The North Melbourne Draft Dilemma

It might only be May, but this AFL Draft problem is already staring North Melbourne in the face 

It’s only the end of Round 9, but it seems very close to a foregone conclusion that North Melbourne will once again be the wooden spooners in 2024 with no wins and the worst percentage in the competition. Richmond have been poor in their own right and might take it over, but North have objectively been worse.

Put it this way, Alastair Clarkson was relatively upbeat about his team’s performance this weekend, a game where they lost by 68 points to the inconsistent Suns. The worst thing is he was technically right, the team did look better in comparison to the few weeks before that.

But we aren’t going to get too much into the state of North, that’s been done enough. This is about looking at a problem that will be staring at them in the face when they likely have the #1 pick for the draft.

This is where I have to be blunt, one of the big problems for the Roos has been in their list construction. Not all of it is their fault, as a smaller Melbourne-based club that won’t lure big free agent or trade targets, but the draft is something they can control.

Compare this to a similar team that was in the doldrums in Carlton. In 2015 Carlton drafted Jacob Weitering, Harry McKay and Charlie Curnow in the first round. Weitering is one of the best fullbacks in the league, and should have won at least one All-Australian selection by now. Charlie Curnow is a two-time Coleman medallist, and Harry McKay has developed his game to be a Coleman threat in his own right. With Curnow, they are the top key forward duo in the game. They drafted for years down the line, and are reaping the reward now. In comparison North Melbourne have been for the most part midfield-centric in early draft choices. Some were the right choice, some were headscratchers.

For the latter, taking Will Phillips over Logan McDonald in the 2020 draft raised so many questions given the Roos needed a developmental key forward over a midfielder. As harsh as it is to say, Phillips has been a bust for them, while McDonald has bloomed into a promising key forward for the Sydney Swans. At least the Roos can be a bit more optimistic taking Colby McKercher over swingman Daniel Curtin in last year’s draft. Coach Alistair Clarkson was a big fan of Curtin and wanted him, but the team decided to take yet another midfielder when it wasn’t needed. On the plus side for North, McKercher has looked incredible.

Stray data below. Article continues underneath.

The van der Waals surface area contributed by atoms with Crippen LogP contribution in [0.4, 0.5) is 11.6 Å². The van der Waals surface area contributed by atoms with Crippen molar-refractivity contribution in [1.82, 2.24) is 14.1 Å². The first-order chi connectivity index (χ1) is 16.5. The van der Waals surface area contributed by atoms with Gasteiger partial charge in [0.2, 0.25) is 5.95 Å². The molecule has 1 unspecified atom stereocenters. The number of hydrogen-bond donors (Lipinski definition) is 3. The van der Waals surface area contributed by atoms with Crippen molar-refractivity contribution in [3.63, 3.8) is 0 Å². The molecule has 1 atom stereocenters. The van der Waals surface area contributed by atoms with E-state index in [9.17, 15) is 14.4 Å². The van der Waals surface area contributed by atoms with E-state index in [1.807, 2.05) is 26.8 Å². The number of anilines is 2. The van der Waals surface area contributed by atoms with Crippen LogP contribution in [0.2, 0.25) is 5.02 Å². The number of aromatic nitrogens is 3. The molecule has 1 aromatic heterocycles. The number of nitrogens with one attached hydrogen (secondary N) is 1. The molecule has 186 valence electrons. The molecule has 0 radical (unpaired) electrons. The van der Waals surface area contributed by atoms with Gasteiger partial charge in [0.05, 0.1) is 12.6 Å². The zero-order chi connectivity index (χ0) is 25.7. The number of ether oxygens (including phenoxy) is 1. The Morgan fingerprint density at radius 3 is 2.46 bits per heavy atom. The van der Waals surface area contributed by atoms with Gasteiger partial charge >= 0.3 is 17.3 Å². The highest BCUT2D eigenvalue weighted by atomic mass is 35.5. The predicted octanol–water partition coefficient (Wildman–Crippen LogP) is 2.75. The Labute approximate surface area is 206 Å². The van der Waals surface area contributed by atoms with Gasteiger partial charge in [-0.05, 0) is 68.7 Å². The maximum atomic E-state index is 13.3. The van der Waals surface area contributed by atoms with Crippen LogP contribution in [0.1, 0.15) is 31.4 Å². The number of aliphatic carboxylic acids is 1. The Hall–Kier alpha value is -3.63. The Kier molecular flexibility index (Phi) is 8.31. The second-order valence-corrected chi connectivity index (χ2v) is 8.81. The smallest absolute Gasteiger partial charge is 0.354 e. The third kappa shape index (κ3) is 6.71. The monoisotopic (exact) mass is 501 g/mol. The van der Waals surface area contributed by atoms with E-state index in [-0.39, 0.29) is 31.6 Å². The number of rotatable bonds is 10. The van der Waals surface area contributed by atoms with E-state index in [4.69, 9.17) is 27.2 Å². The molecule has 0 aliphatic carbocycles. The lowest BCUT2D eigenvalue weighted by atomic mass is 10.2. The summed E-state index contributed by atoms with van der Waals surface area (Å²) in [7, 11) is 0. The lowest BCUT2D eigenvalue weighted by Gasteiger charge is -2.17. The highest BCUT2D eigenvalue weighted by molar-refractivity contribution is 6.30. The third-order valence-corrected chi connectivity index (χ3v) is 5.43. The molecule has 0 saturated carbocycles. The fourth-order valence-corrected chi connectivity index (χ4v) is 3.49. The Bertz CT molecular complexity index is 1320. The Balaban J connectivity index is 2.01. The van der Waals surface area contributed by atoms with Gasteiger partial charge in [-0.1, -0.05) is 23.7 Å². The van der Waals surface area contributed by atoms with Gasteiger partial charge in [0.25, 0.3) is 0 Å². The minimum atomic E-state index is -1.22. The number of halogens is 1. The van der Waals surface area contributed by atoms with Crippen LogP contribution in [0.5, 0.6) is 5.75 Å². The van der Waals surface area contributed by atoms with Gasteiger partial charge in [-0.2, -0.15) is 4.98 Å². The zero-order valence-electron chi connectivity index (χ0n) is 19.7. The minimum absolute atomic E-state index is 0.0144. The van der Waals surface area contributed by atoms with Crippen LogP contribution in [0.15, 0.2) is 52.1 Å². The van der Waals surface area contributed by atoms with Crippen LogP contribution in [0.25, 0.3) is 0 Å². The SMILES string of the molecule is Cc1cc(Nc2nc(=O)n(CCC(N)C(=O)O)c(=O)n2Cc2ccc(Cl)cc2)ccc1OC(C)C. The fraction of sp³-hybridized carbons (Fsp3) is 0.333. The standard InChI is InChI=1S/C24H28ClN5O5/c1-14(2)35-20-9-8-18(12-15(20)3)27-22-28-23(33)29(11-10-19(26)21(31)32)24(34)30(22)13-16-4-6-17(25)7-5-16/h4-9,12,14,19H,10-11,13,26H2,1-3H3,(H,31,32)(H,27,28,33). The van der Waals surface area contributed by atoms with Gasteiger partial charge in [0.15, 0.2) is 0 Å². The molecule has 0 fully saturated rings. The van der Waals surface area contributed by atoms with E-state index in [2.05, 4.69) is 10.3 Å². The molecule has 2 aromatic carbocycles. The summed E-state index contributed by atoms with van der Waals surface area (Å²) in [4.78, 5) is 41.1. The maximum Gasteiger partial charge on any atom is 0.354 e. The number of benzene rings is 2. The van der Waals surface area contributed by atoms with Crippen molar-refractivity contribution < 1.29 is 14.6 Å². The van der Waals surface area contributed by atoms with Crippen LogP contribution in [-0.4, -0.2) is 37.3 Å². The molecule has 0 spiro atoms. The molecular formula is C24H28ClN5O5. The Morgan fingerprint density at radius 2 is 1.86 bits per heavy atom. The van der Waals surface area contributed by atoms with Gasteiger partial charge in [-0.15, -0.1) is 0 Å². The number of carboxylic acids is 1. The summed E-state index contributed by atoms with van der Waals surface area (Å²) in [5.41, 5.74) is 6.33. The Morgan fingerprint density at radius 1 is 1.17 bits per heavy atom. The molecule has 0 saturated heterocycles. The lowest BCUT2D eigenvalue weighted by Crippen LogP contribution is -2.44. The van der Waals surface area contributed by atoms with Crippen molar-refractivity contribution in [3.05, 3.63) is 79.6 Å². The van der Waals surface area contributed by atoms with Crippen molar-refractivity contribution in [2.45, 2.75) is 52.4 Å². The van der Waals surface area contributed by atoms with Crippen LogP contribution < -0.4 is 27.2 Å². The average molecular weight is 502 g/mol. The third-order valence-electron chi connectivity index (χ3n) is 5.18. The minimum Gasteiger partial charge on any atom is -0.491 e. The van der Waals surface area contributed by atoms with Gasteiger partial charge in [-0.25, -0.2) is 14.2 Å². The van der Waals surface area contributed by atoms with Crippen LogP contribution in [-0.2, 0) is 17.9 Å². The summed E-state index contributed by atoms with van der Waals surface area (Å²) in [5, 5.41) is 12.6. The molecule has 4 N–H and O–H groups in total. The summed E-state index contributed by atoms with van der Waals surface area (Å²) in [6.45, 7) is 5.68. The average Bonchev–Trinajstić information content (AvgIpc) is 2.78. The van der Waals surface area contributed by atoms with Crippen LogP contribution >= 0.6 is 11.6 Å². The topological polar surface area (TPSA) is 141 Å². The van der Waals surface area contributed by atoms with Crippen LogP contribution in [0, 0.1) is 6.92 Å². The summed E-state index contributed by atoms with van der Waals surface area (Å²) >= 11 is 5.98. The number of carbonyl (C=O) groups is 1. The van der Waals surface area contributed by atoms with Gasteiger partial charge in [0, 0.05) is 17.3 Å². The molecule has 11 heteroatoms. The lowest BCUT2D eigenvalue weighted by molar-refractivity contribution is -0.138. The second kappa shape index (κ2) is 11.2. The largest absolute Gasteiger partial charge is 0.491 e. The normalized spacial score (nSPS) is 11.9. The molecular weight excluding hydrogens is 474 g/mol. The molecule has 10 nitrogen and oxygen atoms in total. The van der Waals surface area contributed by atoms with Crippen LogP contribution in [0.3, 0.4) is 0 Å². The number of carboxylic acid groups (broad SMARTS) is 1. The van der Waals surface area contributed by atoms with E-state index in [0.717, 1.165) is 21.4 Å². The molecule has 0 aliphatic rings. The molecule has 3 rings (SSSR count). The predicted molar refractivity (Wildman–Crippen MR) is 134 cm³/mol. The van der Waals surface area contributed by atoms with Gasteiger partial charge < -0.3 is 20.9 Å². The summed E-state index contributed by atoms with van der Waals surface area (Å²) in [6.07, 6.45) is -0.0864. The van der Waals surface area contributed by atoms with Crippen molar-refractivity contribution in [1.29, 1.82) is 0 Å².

Other picks just haven’t worked out for varying reasons either partially or fully outside North’s control. Tarryn Thomas is out of the league due to his own stupidity and reprehensible actions, Jason Horne-Francis left for Port Adelaide after a combination of homesickness and the club misdiagnosing an injury for the young midfielder (Port Adelaide ended up having to send him for surgery immediately after trading for him), Harry Sheezel looks like he’s much better off on the halfback flank for the Roos at least in this point in time.

Drafting key position players doesn’t solve problems overnight, but they set you up to solve the problem afterwards. Nick Larkey and Charlie Comben can’t solve it all on their own.

The problem facing North Melbourne is this draft is the polar opposite of last year. While in 2023 it was a great draft to have if you needed help at either end of the ground, this is a very midfield-centric draft. As of writing, the big favourite to go #1 is Josh Smillie, the 194cm tall Eastern Ranges midfielder who isn’t unlike GWS midfielder Tom Green.

The only top 5 prospect currently who isn’t a midfielder is Sandringham defender Luke Trainor, a 194cm intercepting defender who has a quite a good boot on him. The problem is, he isn’t considered to be as good as Smillie. I wrote before that a team picking early in the draft should always go for the best player available early in the draft, but North could be the exception to that rule.

The midfield for North Melbourne is extremely promising. McKercher has dazzled as a first-year player, George Wardlaw has taken his game to another level and Luke Davies-Uniacke is in career best form after a slow start to his career. Add in Tom Powell who’s also recording career best numbers – can the team really afford to go with another midfielder?

Therein lies the dilemma staring the Roos in the face. Do they add the best player available and yet another midfielder to the rotation? Do they reach for Trainor, or do they desperately try to trade down from the #1 pick? Keep in mind there’s no Harley Reid calibre prospect in this draft that teams will pay through the nose to get.

Let me know what you think? Take the midfielder, reach for the defender, or try to find a trade out? It’s a problem that isn’t going to go away for North Melbourne.